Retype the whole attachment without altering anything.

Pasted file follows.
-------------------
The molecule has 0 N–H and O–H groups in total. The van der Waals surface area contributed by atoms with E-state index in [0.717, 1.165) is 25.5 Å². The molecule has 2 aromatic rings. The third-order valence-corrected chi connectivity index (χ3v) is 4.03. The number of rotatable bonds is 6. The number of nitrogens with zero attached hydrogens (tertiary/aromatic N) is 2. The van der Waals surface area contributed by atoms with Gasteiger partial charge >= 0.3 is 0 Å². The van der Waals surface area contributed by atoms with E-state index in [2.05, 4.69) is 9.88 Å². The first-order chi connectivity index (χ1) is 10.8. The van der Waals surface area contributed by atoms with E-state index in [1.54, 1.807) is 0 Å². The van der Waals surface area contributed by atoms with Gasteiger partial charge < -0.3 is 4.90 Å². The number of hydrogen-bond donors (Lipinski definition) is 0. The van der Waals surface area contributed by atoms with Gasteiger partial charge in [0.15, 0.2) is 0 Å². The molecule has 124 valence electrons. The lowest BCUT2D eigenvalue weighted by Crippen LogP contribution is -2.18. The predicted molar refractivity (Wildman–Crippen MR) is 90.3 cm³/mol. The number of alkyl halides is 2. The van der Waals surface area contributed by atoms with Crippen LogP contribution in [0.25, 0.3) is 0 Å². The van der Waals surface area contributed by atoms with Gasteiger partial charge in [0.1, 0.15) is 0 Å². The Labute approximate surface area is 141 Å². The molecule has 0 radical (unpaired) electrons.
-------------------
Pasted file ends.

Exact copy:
The molecule has 0 N–H and O–H groups in total. The van der Waals surface area contributed by atoms with E-state index in [0.717, 1.165) is 25.5 Å². The molecule has 2 aromatic rings. The third-order valence-corrected chi connectivity index (χ3v) is 4.03. The number of rotatable bonds is 6. The number of nitrogens with zero attached hydrogens (tertiary/aromatic N) is 2. The van der Waals surface area contributed by atoms with Gasteiger partial charge >= 0.3 is 0 Å². The van der Waals surface area contributed by atoms with E-state index in [2.05, 4.69) is 9.88 Å². The first-order chi connectivity index (χ1) is 10.8. The van der Waals surface area contributed by atoms with E-state index in [1.54, 1.807) is 0 Å². The van der Waals surface area contributed by atoms with Gasteiger partial charge < -0.3 is 4.90 Å². The number of hydrogen-bond donors (Lipinski definition) is 0. The van der Waals surface area contributed by atoms with Gasteiger partial charge in [0.15, 0.2) is 0 Å². The molecule has 124 valence electrons. The lowest BCUT2D eigenvalue weighted by Crippen LogP contribution is -2.18. The predicted molar refractivity (Wildman–Crippen MR) is 90.3 cm³/mol. The number of alkyl halides is 2. The van der Waals surface area contributed by atoms with Crippen LogP contribution in [0.25, 0.3) is 0 Å². The van der Waals surface area contributed by atoms with Gasteiger partial charge in [0.1, 0.15) is 0 Å². The Labute approximate surface area is 141 Å². The molecule has 0 radical (unpaired) electrons.